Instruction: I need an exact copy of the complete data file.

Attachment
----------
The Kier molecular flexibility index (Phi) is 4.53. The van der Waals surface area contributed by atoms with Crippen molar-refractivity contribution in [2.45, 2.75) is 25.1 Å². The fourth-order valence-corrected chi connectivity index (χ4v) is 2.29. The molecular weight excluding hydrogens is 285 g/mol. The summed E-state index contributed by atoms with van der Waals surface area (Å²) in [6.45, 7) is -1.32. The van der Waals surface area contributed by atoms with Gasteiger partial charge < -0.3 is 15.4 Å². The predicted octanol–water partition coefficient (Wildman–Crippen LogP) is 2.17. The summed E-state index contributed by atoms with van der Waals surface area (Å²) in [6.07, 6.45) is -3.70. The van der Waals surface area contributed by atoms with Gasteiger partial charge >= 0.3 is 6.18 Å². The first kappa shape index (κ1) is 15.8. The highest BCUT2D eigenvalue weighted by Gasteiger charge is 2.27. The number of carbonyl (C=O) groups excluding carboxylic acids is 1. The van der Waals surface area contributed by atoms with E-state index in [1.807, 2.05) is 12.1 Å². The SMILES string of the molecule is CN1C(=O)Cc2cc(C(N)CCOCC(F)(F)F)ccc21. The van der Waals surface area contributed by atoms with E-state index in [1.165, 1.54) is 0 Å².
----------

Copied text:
The Kier molecular flexibility index (Phi) is 4.53. The van der Waals surface area contributed by atoms with Crippen molar-refractivity contribution in [2.45, 2.75) is 25.1 Å². The fourth-order valence-corrected chi connectivity index (χ4v) is 2.29. The molecular weight excluding hydrogens is 285 g/mol. The summed E-state index contributed by atoms with van der Waals surface area (Å²) in [6.45, 7) is -1.32. The van der Waals surface area contributed by atoms with Gasteiger partial charge < -0.3 is 15.4 Å². The predicted octanol–water partition coefficient (Wildman–Crippen LogP) is 2.17. The summed E-state index contributed by atoms with van der Waals surface area (Å²) in [6.07, 6.45) is -3.70. The van der Waals surface area contributed by atoms with Gasteiger partial charge >= 0.3 is 6.18 Å². The first kappa shape index (κ1) is 15.8. The highest BCUT2D eigenvalue weighted by Gasteiger charge is 2.27. The number of carbonyl (C=O) groups excluding carboxylic acids is 1. The van der Waals surface area contributed by atoms with E-state index in [1.807, 2.05) is 12.1 Å². The SMILES string of the molecule is CN1C(=O)Cc2cc(C(N)CCOCC(F)(F)F)ccc21. The van der Waals surface area contributed by atoms with E-state index in [1.165, 1.54) is 0 Å².